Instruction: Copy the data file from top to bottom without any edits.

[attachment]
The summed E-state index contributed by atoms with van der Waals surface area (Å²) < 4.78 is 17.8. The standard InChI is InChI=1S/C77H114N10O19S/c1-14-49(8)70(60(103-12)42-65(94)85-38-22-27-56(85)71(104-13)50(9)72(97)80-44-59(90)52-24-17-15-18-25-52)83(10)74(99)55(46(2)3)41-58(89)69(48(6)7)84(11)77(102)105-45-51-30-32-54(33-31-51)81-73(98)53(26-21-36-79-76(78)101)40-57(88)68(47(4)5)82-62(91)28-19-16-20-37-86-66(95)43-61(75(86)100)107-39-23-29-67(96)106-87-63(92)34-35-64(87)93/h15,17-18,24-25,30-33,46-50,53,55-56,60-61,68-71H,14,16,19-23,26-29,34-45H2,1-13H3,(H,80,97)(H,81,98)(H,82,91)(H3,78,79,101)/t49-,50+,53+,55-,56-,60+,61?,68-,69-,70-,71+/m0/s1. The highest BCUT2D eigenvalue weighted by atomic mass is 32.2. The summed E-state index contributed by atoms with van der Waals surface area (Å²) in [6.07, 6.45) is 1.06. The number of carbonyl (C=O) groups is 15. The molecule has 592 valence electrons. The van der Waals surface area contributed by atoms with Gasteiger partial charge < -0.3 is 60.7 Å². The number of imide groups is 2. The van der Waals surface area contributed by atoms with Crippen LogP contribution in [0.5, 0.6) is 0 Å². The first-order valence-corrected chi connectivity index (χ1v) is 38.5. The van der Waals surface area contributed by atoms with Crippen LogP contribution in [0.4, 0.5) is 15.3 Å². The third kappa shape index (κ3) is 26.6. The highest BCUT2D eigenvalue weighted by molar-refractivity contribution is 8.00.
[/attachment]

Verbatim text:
The summed E-state index contributed by atoms with van der Waals surface area (Å²) < 4.78 is 17.8. The standard InChI is InChI=1S/C77H114N10O19S/c1-14-49(8)70(60(103-12)42-65(94)85-38-22-27-56(85)71(104-13)50(9)72(97)80-44-59(90)52-24-17-15-18-25-52)83(10)74(99)55(46(2)3)41-58(89)69(48(6)7)84(11)77(102)105-45-51-30-32-54(33-31-51)81-73(98)53(26-21-36-79-76(78)101)40-57(88)68(47(4)5)82-62(91)28-19-16-20-37-86-66(95)43-61(75(86)100)107-39-23-29-67(96)106-87-63(92)34-35-64(87)93/h15,17-18,24-25,30-33,46-50,53,55-56,60-61,68-71H,14,16,19-23,26-29,34-45H2,1-13H3,(H,80,97)(H,81,98)(H,82,91)(H3,78,79,101)/t49-,50+,53+,55-,56-,60+,61?,68-,69-,70-,71+/m0/s1. The highest BCUT2D eigenvalue weighted by atomic mass is 32.2. The summed E-state index contributed by atoms with van der Waals surface area (Å²) in [6.07, 6.45) is 1.06. The number of carbonyl (C=O) groups is 15. The molecule has 592 valence electrons. The van der Waals surface area contributed by atoms with Gasteiger partial charge < -0.3 is 60.7 Å². The number of imide groups is 2. The van der Waals surface area contributed by atoms with Crippen LogP contribution in [0.5, 0.6) is 0 Å². The first-order valence-corrected chi connectivity index (χ1v) is 38.5. The van der Waals surface area contributed by atoms with Crippen LogP contribution in [0.4, 0.5) is 15.3 Å². The third kappa shape index (κ3) is 26.6. The highest BCUT2D eigenvalue weighted by molar-refractivity contribution is 8.00.